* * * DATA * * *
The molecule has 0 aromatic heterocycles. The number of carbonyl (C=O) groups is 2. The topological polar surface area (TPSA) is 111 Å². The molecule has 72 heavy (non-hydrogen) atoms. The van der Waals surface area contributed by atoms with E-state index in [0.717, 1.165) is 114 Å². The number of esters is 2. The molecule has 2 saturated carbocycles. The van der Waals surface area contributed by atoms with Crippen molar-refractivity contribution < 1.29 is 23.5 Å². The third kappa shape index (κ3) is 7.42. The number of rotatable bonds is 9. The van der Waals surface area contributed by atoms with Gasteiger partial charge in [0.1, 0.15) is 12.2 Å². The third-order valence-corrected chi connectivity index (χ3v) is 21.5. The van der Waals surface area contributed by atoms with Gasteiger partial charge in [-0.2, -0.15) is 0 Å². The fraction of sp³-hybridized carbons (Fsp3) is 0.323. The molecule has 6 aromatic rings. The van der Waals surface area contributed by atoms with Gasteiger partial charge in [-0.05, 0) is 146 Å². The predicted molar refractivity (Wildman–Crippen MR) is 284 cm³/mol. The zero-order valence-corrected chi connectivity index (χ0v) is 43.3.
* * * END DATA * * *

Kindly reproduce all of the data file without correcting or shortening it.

The molecule has 0 aromatic heterocycles. The number of carbonyl (C=O) groups is 2. The topological polar surface area (TPSA) is 111 Å². The molecule has 72 heavy (non-hydrogen) atoms. The van der Waals surface area contributed by atoms with E-state index in [0.717, 1.165) is 114 Å². The number of esters is 2. The molecule has 2 saturated carbocycles. The van der Waals surface area contributed by atoms with Crippen molar-refractivity contribution < 1.29 is 23.5 Å². The third kappa shape index (κ3) is 7.42. The number of rotatable bonds is 9. The van der Waals surface area contributed by atoms with Gasteiger partial charge in [0.1, 0.15) is 12.2 Å². The third-order valence-corrected chi connectivity index (χ3v) is 21.5. The van der Waals surface area contributed by atoms with Gasteiger partial charge in [-0.2, -0.15) is 0 Å². The fraction of sp³-hybridized carbons (Fsp3) is 0.323. The molecule has 6 aromatic rings. The van der Waals surface area contributed by atoms with Gasteiger partial charge in [-0.05, 0) is 146 Å². The predicted molar refractivity (Wildman–Crippen MR) is 284 cm³/mol. The zero-order valence-corrected chi connectivity index (χ0v) is 43.3.